Though tables in the United States are being prepared for turkey (a Thanksgiving tradition), it is penguins that are occupying my thoughts. In fact, I developed somewhat of an obsession with these flightless, aquatic birds while planning my voyage to Antarctica, which begins on December 12. Thus, I’ve been listening to Morgan Freeman, who sounds as if his voice has been marinating in Kentucky bourbon, as he narrates the wonderful Oscar-winning documentary, “March of the Penguins.”
“There are few places harder to get to in this world. But there aren’t any where it’s harder to live.” — Morgan Freeman narrating the introduction of “March of the Penguins”
If you’ve not seen the documentary, check out the trailer here.
I’ve also spent a fair amount of time browsing the web. The basic facts about penguins came as no surprise:
- Penguins live almost exclusively in the Southern Hemisphere, particularly Antarctica.
- Their wings have evolved into flippers, an adaptation to the fact that nearly half of their lives are spent in the ocean.
- They feed on krill, fish, squid and other forms of sealife.
- The Emperor Penguin is the largest among the species, averaging about 3 feet 7 inches (1.1 meters) tall and weighing 75 pounds (35 kilograms) or more.
- The smallest penguin species is the appropriately named Little Blue Penguin (also called the Fairy Penguin), which is only slightly taller than a Barbie doll, at 16 inches (40 centimeters) in height and weighing only a little more than 2 pounds (1 kilogram).
On the other hand, I was surprised and somewhat alarmed to learn that some prehistoric penguins could be as tall as and as heavy as humans. Some 30 million to 40 million years ago, Nordenskjoed’s Giant Penguin grew to nearly 6-feet (1.80 meters). Can you imagine confronting a penguin of such proportions? Well, don’t worry. You won’t. They disappeared as fish-eating whales outperformed them in a life-or-death competition for food.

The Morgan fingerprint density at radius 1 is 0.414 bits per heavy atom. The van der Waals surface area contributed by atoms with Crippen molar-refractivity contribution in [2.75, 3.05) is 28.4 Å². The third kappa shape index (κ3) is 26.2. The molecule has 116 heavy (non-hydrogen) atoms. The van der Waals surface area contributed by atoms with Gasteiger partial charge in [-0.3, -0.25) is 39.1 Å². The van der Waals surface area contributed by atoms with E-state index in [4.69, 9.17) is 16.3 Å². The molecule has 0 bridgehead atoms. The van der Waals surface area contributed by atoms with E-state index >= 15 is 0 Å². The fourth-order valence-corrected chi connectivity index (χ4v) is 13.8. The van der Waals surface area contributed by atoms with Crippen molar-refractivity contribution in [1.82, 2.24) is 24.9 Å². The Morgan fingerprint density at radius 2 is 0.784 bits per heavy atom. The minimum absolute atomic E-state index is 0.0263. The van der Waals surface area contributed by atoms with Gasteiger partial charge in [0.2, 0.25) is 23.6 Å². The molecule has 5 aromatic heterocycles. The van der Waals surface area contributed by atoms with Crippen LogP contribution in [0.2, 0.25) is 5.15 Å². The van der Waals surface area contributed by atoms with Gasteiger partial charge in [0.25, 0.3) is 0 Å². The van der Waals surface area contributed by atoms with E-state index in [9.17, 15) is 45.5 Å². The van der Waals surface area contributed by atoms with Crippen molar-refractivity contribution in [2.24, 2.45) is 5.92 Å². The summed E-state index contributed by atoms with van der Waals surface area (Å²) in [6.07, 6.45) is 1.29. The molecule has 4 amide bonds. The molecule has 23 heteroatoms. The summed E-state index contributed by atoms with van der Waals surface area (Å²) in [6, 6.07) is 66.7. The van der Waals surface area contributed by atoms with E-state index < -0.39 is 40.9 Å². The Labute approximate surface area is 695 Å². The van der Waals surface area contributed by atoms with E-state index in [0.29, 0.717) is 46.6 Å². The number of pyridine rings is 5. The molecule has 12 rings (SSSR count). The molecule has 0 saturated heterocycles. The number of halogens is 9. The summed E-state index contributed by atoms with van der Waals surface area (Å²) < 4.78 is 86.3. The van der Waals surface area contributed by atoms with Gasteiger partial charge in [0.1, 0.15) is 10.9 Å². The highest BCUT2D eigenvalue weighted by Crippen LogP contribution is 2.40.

Today, there are somewhere between 17 and 20 living species of penguins, depending on which authority is followed. They are fascinating birds. Though their wings are useless for flight, penguins are agile swimmers. That’s because the penguin’s vestigial wings have evolved into flippers. Using those flippers, penguins can swim at remarkable speeds, up to 17 miles per hour (27 kilometers per hour), and some species can dive deep. Emperor Penguins, for example, have reached depths of 1,870 feet (565 meters) for up to 22 minutes.
Their black and white appearance protects them from predators. Looking upward, for example, orcas and leopard seals have difficulty distinguishing the white penguin bellies from the water’s surface while the penguin’s dark back camouflages it from above.
A thick layer of insulated feathers keeps the penguin warm in water. In the extreme Antarctic winter, penguins control their blood flow to their extremities, thus reducing the volume of blood exposed to cold while keeping their feet and wings from freezing. With temperatures that can dip to the most severe on the planet (the record was 128.6 °F /89.2 °C at the Soviet Vostok Station in Antarctica on July 20, 1983) penguins often huddle together to keep warm, and they rotate positions so that each penguin gets a turn in the center of the heat pack.
Penguins are, in fact, extremely adept at conserving energy — often in some creative ways. In addition to waddling, for example, they can slide across the snow on their bellies (tobogganing), to save energy while covering significant ground.